Iowa Senator Joni Ernst said President Donald Trump understands he “really messed up with the farmers” when he approved 31 waivers allowing refiners to forgo ethanol blending requirements outlined in the Renewable Fuel Standards. However, Ernst said the President, after several conversations with top staff and herself, didn’t agree to change that decision.
Ernst told a crowd gathered in Forest City on Friday that she had two calls with Trump on Thursday. She added that Ambassador Terry Branstad also spoke with Trump about the waivers earlier in the week.
“When I followed up with Ambassador Branstad after that meeting, he said, ‘I did get very emotional with the President, I communicated all those things you had gathered,’ and, he said, ‘I think the President understood that he had just really messed up with the farmers and our ability to produce biofuels,'” Ernst explained.
Ernst couldn’t say too much about what Trump has and has not agreed to since their conversations haven’t been approved yet by the White House’s legal team yet, but “I can tell you what wasn’t agreed upon that we had wanted to see is that they would rescind the SREs.” She noted that the top line things they agreed to “will be helpful” but that, in Ernst’s judgement, “needs to be sooner.”
“They’re helpful, but they’re not right now,” she said.
“This has been really tough,” Ernst said. “They approved 31 of the small refinery exemptions, they waived six. We would have liked to see all of those small refinery exemptions go away.”
Ernst was responding to a question from Kelly Hansen, the general manager of Poet Biorefining in Hanlontown.
Hansen said the 31 ethanol waivers mean 4 billion gallons of the 15 billion gallons of ethanol produced annually won’t be created this year.
“One of my concerns is really the impact that has on the industry itself, as well as the market,” Hansen said. “Those gallons represent 1.4 billion bushels of corn that won’t be used by the ethanol industry.”
Hansen said of Poet Biorefining’s 28 refineries, half of those will be operating at a reduced rate.
“I’m hopeful you could share your perspective and possible path to reversing those waivers,” he told Ernst during the town hall.
Ernst explained Trump held a meeting Thursday with Andrew Wheeler, the administrator of the Environmental Protection Agency; Sonny Purdue, the United States Secretary of Agriculture; and Larry Kudlow, the director of the United States National Economic Council.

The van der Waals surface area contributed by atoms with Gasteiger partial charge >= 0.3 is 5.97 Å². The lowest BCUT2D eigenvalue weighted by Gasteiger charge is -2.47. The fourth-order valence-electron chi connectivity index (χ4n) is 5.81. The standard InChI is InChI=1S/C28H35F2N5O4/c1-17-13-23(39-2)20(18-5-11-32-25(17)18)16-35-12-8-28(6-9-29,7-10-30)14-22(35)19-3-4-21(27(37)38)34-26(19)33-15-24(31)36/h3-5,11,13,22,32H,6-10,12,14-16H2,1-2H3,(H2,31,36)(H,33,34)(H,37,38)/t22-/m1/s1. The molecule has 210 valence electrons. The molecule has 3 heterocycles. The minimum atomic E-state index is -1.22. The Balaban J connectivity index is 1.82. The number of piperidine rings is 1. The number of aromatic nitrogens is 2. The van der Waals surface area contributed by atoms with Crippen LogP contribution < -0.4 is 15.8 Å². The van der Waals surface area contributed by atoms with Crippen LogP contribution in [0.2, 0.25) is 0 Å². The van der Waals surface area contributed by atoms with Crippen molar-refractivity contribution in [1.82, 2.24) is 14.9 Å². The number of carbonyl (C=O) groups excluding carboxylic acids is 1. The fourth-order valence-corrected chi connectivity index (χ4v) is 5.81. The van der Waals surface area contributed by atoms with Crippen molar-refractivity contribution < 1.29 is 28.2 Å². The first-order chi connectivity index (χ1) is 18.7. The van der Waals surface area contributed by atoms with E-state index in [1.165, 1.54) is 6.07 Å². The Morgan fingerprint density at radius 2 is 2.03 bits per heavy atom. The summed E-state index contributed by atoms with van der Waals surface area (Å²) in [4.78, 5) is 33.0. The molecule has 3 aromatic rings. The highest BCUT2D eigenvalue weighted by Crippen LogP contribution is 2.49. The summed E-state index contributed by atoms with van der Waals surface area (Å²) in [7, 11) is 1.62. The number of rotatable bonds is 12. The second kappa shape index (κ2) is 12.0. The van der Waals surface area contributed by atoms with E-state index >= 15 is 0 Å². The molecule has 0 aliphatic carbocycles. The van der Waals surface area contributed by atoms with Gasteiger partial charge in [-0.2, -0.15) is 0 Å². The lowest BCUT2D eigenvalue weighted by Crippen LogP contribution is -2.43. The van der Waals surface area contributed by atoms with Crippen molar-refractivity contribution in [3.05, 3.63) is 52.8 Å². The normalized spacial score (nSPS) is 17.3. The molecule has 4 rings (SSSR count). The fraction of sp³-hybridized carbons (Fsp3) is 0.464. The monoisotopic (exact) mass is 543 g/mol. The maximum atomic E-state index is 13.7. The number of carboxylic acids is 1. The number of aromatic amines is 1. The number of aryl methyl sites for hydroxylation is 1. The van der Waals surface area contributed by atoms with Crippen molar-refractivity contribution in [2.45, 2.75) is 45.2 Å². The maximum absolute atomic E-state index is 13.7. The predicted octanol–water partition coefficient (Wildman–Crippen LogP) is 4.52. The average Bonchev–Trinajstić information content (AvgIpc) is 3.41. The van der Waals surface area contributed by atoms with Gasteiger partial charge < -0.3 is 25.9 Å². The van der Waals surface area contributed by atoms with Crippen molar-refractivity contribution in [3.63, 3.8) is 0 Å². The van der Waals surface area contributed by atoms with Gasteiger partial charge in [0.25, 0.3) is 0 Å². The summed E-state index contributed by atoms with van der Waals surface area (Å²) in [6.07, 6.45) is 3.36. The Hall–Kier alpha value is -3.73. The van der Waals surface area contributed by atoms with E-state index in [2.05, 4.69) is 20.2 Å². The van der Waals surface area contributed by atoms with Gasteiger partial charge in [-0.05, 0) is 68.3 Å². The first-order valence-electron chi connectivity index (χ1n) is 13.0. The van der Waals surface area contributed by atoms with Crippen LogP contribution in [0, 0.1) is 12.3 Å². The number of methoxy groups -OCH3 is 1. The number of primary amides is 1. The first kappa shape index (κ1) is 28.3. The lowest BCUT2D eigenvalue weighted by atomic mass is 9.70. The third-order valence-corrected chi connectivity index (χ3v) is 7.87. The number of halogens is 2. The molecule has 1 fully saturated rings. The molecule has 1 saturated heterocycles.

Afterwords, the group called Ernst and put her on speakerphone. She said they “ran through a list of items they had agreed upon in that meeting.”
“It was very quick, very top line,” Ernst said about the conversation. “So what I asked them to do was put that into a document and provide that to my office so I’d have time to go through that. We don’t have that document yet. I’ve been communicating with the folks at the White House. They thought they could get it maybe out today, but they said it might be Monday. The China issue kind of popped up and it’s thrown them off a little bit.”
She said she’s concerned because something needs to happen soon.
“I’ve been on the phone. You know, the time I travel between these town halls and meetings, I’m on the phone with co-ops. I’m on the phone with producers. I did a farmers round table this morning,” Ernst said. “And farmers are hurting. Farmers are hurting. Ethanol producers are hurting. And we need to see something right now.”
She said it’s a tough situation for everyone to be in.
“It’s not tough to defend the RFS, but it’s tough knowing we’re on one side of a battle and we’ve got oil on the other side of the battle, and we’re pushing and pulling when we should maybe be working together,” Ernst said “At the end of the day, we could all end up driving electric cars in another couple of years. I mean, so why don’t we all work together instead?”
by Paige Godden